So much for democracy under a Conservative government.
So much for its ePetitions website, which was introduced as a huge step towards giving the people a stronger voice in government (if you can remember that long ago).
So what does the government response to the ‘Revoke Article 50 and remain in the EU’ petition actually mean? Nothing at all.
The statement was released on the day the petition topped 5.8 million signatures. Although the rate at which people are signing has slowed considerably, it still seems likely that more will have signed it than voted for Brexit in the EU referendum, by the time the revised departure date of April 12 comes around.
Opponents of the petition’s aim have tried to undermine it by claiming it has been overrun by bots, foreign people signing it under the pretence of being British, and multiple signings by the same people. There is no evidence to support these claims.
As for the government’s statement – well, let us examine it.
This Government will not revoke Article 50. We will honour the result of the 2016 referendum and work with Parliament to deliver a deal that ensures we leave the European Union.
Translation: “Expect a general election soon. We are unable to deliver a deal that both Parliament and we can accept.”
It remains the Government’s firm policy not to revoke Article 50. We will honour the outcome of the 2016 referendum and work to deliver an exit which benefits everyone, whether they voted to Leave or to Remain.
Revoking Article 50, and thereby remaining in the European Union, would undermine both our democracy and the trust that millions of voters have placed in Government.
Voters put their trust in governments to lead their nations to prosperity – not ruin. We have seen that Brexit is hugely harmful to the UK economy, yet the Conservative government is determined to pitch us over that metaphorical cliff.
Therefore this statement confirms that the government does not deserve your trust.
The Government acknowledges the considerable number of people who have signed this petition. However, close to three quarters of the electorate took part in the 2016 referendum, trusting that the result would be respected. This Government wrote to every household prior to the referendum, promising that the outcome of the referendum would be implemented. 17.4 million people then voted to leave the European Union, providing the biggest democratic mandate for any course of action ever directed at UK Government.
Gosh. And if more than 17.4 million people sign the petition, that will provide the biggest democratic mandate for any course of action ever directed at the UK government.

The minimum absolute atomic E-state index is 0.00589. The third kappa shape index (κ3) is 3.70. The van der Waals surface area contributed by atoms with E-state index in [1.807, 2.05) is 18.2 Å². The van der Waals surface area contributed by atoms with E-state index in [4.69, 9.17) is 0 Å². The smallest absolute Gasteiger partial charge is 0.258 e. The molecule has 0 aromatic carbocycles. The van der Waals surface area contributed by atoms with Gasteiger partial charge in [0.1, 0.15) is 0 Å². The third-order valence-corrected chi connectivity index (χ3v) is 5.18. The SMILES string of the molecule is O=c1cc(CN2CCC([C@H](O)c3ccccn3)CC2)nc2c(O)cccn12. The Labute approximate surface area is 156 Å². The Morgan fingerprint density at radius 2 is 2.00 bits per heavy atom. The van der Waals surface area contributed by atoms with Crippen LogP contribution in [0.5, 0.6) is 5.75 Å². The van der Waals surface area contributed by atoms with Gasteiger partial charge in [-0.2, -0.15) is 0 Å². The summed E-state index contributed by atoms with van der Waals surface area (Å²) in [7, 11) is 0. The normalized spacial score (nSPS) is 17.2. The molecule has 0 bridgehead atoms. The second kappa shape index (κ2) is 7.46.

One wonders whether this statement, made at a time when the petition is one-third of the way to passing 17.4 million, has been timed to discourage people from signing.
The statement also fails to acknowledge that the question posed by the referendum was flawed, in that no attempt was made to describe the form in which the UK’s departure from the European Union would take. This failure has led to nearly three years of paralysis, with the government failing to strike a withdrawal agreement with the EU, and failing to address the “burning injustices” (as Theresa May famously described them) at home.
It fails to acknowledge that many of the three-quarters of the electorate who took part in the referendum, even though its terms were vague beyond incompetence, may have done so in the knowledge that abstaining might result in a huge national mistake.
And you should note well that the government chooses it set the referendum above the petition, even though it has denied us the opportunity to have another referendum to gauge public feeling now. In such circumstances, it seems the petition is the only avenue via which people may make their opinions felt, but the government is saying it will not take any notice of those opinions. That is not democracy.
British people cast their votes once again in the 2017 General Election where over 80% of those who voted, voted for parties, including the Opposition, who committed in their manifestos to upholding the result of the referendum.
How disingenuous. The government has no way of knowing that any members of the electorate voted on the basis of the parties’ policies on Brexit. Opinion within all UK political parties is divided, as the last few months of deadlock have proved beyond any doubt.
And the electorate votes for candidates – not parties.
This Government stands by this commitment.
Even though it does not know whether the majority of the people voted to support it.
Revoking Article 50 would break the promises made by Government to the British people, disrespect the clear instruction from a democratic vote, and in turn, reduce confidence in our democracy. As the Prime Minister has said, failing to deliver Brexit would cause “potentially irreparable damage to public trust”, and it is imperative that people can trust their Government to respect their votes and deliver the best outcome for them.
The whole farce of Brexit has already caused “potentially irreparable damage to public trust”. What else may we conclude from the fact that only seven per cent of the population consider the Conservative government to have handled this matter well?
If it really is “imperative that people can trust their Government to respect their votes and deliver the best outcome for them”, then the current Conservative government has no mandate to continue.
More than 80 per cent of the population do not believe the Conservative government is capable of delivering “the best outcome for them”. Many of us do not believe the Conservative government ever tried to do so.
Based on a response like that quoted above, it seems clear that the UK electorate should demand a general election before this fiasco goes on any longer.
If the Tories are determined to fail us, it is time to seek a government that won’t.